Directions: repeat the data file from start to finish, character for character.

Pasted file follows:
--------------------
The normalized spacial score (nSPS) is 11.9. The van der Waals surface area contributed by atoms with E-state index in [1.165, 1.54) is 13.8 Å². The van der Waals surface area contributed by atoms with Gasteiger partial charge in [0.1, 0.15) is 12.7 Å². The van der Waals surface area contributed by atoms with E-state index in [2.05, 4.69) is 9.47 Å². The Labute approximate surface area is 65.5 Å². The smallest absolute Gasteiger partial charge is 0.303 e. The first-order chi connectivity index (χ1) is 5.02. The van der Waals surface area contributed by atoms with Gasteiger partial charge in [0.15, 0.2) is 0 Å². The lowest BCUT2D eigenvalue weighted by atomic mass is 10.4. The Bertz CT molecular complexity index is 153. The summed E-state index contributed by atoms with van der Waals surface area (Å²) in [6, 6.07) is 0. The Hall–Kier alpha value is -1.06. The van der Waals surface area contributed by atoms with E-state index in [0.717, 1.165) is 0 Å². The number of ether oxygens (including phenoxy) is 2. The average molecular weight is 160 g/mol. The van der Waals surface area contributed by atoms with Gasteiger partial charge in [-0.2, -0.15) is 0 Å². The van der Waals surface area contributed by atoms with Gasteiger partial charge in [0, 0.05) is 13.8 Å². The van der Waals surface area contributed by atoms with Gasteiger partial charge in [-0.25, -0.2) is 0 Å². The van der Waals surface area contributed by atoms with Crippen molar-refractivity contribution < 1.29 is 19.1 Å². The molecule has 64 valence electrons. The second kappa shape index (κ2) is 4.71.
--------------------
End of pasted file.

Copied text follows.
The normalized spacial score (nSPS) is 11.9. The van der Waals surface area contributed by atoms with E-state index in [1.165, 1.54) is 13.8 Å². The van der Waals surface area contributed by atoms with Gasteiger partial charge in [0.1, 0.15) is 12.7 Å². The van der Waals surface area contributed by atoms with E-state index in [2.05, 4.69) is 9.47 Å². The Labute approximate surface area is 65.5 Å². The smallest absolute Gasteiger partial charge is 0.303 e. The first-order chi connectivity index (χ1) is 5.02. The van der Waals surface area contributed by atoms with Gasteiger partial charge in [0.15, 0.2) is 0 Å². The lowest BCUT2D eigenvalue weighted by atomic mass is 10.4. The Bertz CT molecular complexity index is 153. The summed E-state index contributed by atoms with van der Waals surface area (Å²) in [6, 6.07) is 0. The Hall–Kier alpha value is -1.06. The van der Waals surface area contributed by atoms with E-state index in [0.717, 1.165) is 0 Å². The number of ether oxygens (including phenoxy) is 2. The average molecular weight is 160 g/mol. The van der Waals surface area contributed by atoms with Gasteiger partial charge in [-0.2, -0.15) is 0 Å². The van der Waals surface area contributed by atoms with Gasteiger partial charge in [0, 0.05) is 13.8 Å². The van der Waals surface area contributed by atoms with Gasteiger partial charge in [-0.25, -0.2) is 0 Å². The van der Waals surface area contributed by atoms with Crippen molar-refractivity contribution < 1.29 is 19.1 Å². The molecule has 64 valence electrons. The second kappa shape index (κ2) is 4.71.